As on the east, so on the north, the inner court had a gateway matching it, a hundred cubits distant.
And next he took me to the south, where there was a fresh gate, which he measured, pillar of it and hall of it, as before;
the same windows about the hall, the same length and breadth;
the seven steps, the hall at the further end, the pillars with a palm-tree patterned on either side.
Here, too, a hundred cubits away, was a gateway on the south side of the inner courtyard.

It was through this southern gateway of it that he led me into the inner courtyard itself; a gateway with the same measurements as before,
guard-chamber and pillar and hall. It had the same windows and window-pillars, the same length and breadth,
and the porch round it was twenty-five cubits long, five cubits broad.
The pillars had the same pattern, but this time the hall was on the outer side of the gateway, and there were eight steps instead of seven.
Then he took me to the east side of the inner court, with the same measurements,
guard-chamber and pillar and hall, window and window-pillar, length and breadth;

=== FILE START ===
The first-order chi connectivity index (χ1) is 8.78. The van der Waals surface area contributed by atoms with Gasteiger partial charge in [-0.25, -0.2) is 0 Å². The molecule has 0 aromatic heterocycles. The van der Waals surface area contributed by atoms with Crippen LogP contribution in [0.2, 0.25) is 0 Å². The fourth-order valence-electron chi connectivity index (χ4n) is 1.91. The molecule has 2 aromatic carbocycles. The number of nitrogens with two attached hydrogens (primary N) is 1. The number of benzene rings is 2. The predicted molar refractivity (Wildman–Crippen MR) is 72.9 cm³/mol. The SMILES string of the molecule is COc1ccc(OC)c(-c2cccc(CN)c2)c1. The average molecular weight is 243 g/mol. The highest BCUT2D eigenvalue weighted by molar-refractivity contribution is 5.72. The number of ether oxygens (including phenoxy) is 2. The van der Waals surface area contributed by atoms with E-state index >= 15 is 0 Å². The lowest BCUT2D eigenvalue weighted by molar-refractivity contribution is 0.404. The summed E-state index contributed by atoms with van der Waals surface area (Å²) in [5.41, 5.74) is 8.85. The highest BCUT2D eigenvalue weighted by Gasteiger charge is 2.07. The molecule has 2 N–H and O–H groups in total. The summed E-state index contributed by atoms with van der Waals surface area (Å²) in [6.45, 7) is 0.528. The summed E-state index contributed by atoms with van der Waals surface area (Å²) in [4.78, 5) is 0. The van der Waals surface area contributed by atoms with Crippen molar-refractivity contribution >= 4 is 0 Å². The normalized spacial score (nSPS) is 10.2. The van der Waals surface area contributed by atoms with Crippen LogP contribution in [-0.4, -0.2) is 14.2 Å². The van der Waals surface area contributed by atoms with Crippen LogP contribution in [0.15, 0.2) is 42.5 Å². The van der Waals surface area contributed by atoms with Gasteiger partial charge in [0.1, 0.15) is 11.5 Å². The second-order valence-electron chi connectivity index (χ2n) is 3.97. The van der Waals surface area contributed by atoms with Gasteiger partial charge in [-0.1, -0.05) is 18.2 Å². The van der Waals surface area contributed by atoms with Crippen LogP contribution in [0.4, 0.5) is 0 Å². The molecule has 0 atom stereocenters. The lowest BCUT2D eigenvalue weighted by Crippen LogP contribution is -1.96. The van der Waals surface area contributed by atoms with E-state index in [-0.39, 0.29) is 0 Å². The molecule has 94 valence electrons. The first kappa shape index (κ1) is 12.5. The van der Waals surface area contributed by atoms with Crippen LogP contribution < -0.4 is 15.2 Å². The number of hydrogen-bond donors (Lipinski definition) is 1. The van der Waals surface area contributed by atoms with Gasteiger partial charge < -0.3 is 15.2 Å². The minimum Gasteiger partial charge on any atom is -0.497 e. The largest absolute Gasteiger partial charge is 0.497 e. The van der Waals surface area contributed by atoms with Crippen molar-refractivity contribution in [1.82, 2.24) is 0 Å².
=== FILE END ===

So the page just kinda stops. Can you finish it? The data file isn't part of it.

the pillared hall again facing the outer court, the steps eight in number.
And next to the northern gate, with the same measurements still,
guard-chamber and pillar and hall and windows and length and breadth;
the pillared hall facing outwards, the eight steps.

… and each ante-chamber had a door, between pillars. This was where they washed the victims for burnt-sacrifice;
and in the hall of the entrance-way there were two tables on each side, for the slaying of the victims, whether it were a burnt-sacrifice, or some offering for a fault or for a wrong done.
On the outer side of the gateway, towards the north gate, and again on the opposite side, there were two more tables, close to the hall.
Thus altogether there were eight tables ranged along the side of the entrance-way, all for sacrifice.
And for the burnt-sacrifice there were four other tables of hewn stone, a cubit and a half square, and a cubit in height; here they laid the instruments needed for sacrifice and offering;
they had ledges, too, curving upwards all round, a palm in breadth, for these tables must also hold the flesh of the victims.

In the inner court itself, beyond the gateway, the singers had their lodging, on the north side, facing south. There was a parlour, too, at the side of the eastern gate, facing … north;
the one facing south, he told me, was for the priests who kept watch over the temple,
the one facing north for the priests who are busied with the service of the altar, Sadocite Levites, that were the Lord’s privileged ministers.
The court, with the altar standing in it, was a hundred cubits square.

Then he led me to the porch of the temple; the jamb on either side was five cubits deep, and the width of the gate … three cubits on either side;
the porch itself was twenty cubits long and eleven broad. As we climbed up the eight steps to it, there were columns facing us, one on either side.